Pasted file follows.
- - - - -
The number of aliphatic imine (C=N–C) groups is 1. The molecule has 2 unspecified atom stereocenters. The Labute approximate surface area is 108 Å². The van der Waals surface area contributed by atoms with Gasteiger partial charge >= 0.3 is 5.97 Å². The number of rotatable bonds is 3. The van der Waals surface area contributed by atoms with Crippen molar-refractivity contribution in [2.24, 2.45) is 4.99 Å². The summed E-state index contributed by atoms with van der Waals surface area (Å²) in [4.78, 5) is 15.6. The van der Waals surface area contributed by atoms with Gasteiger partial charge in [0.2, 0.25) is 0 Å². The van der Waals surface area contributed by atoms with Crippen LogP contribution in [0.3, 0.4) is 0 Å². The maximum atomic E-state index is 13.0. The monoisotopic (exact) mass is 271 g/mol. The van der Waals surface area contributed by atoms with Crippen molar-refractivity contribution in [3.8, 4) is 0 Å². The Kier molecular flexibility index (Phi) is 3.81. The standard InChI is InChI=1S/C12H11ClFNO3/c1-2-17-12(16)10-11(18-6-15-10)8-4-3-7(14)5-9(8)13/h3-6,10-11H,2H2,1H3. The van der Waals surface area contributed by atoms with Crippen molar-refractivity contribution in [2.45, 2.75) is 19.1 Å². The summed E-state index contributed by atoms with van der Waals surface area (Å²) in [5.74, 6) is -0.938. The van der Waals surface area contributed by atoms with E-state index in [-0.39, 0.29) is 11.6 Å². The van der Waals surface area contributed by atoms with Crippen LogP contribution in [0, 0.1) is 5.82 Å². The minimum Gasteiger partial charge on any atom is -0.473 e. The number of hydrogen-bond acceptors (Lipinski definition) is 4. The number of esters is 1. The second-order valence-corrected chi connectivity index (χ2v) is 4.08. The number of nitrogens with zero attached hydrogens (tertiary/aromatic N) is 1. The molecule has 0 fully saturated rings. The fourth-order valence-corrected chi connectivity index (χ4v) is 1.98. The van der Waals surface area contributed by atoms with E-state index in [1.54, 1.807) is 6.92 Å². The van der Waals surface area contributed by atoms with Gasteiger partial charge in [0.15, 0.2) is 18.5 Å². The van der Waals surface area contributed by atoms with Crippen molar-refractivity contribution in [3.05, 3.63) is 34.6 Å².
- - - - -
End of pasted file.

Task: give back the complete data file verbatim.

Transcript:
The number of aliphatic imine (C=N–C) groups is 1. The molecule has 2 unspecified atom stereocenters. The Labute approximate surface area is 108 Å². The van der Waals surface area contributed by atoms with Gasteiger partial charge >= 0.3 is 5.97 Å². The number of rotatable bonds is 3. The van der Waals surface area contributed by atoms with Crippen molar-refractivity contribution in [2.24, 2.45) is 4.99 Å². The summed E-state index contributed by atoms with van der Waals surface area (Å²) in [4.78, 5) is 15.6. The van der Waals surface area contributed by atoms with Gasteiger partial charge in [0.2, 0.25) is 0 Å². The van der Waals surface area contributed by atoms with Crippen LogP contribution in [0.3, 0.4) is 0 Å². The maximum atomic E-state index is 13.0. The monoisotopic (exact) mass is 271 g/mol. The van der Waals surface area contributed by atoms with Crippen molar-refractivity contribution in [3.8, 4) is 0 Å². The Kier molecular flexibility index (Phi) is 3.81. The standard InChI is InChI=1S/C12H11ClFNO3/c1-2-17-12(16)10-11(18-6-15-10)8-4-3-7(14)5-9(8)13/h3-6,10-11H,2H2,1H3. The van der Waals surface area contributed by atoms with Crippen molar-refractivity contribution in [2.45, 2.75) is 19.1 Å². The summed E-state index contributed by atoms with van der Waals surface area (Å²) in [5.74, 6) is -0.938. The van der Waals surface area contributed by atoms with E-state index in [-0.39, 0.29) is 11.6 Å². The van der Waals surface area contributed by atoms with Crippen LogP contribution in [0, 0.1) is 5.82 Å². The minimum Gasteiger partial charge on any atom is -0.473 e. The number of hydrogen-bond acceptors (Lipinski definition) is 4. The number of esters is 1. The second-order valence-corrected chi connectivity index (χ2v) is 4.08. The number of nitrogens with zero attached hydrogens (tertiary/aromatic N) is 1. The molecule has 0 fully saturated rings. The fourth-order valence-corrected chi connectivity index (χ4v) is 1.98. The van der Waals surface area contributed by atoms with E-state index in [1.54, 1.807) is 6.92 Å². The van der Waals surface area contributed by atoms with Gasteiger partial charge in [0.15, 0.2) is 18.5 Å². The van der Waals surface area contributed by atoms with Crippen molar-refractivity contribution in [3.05, 3.63) is 34.6 Å².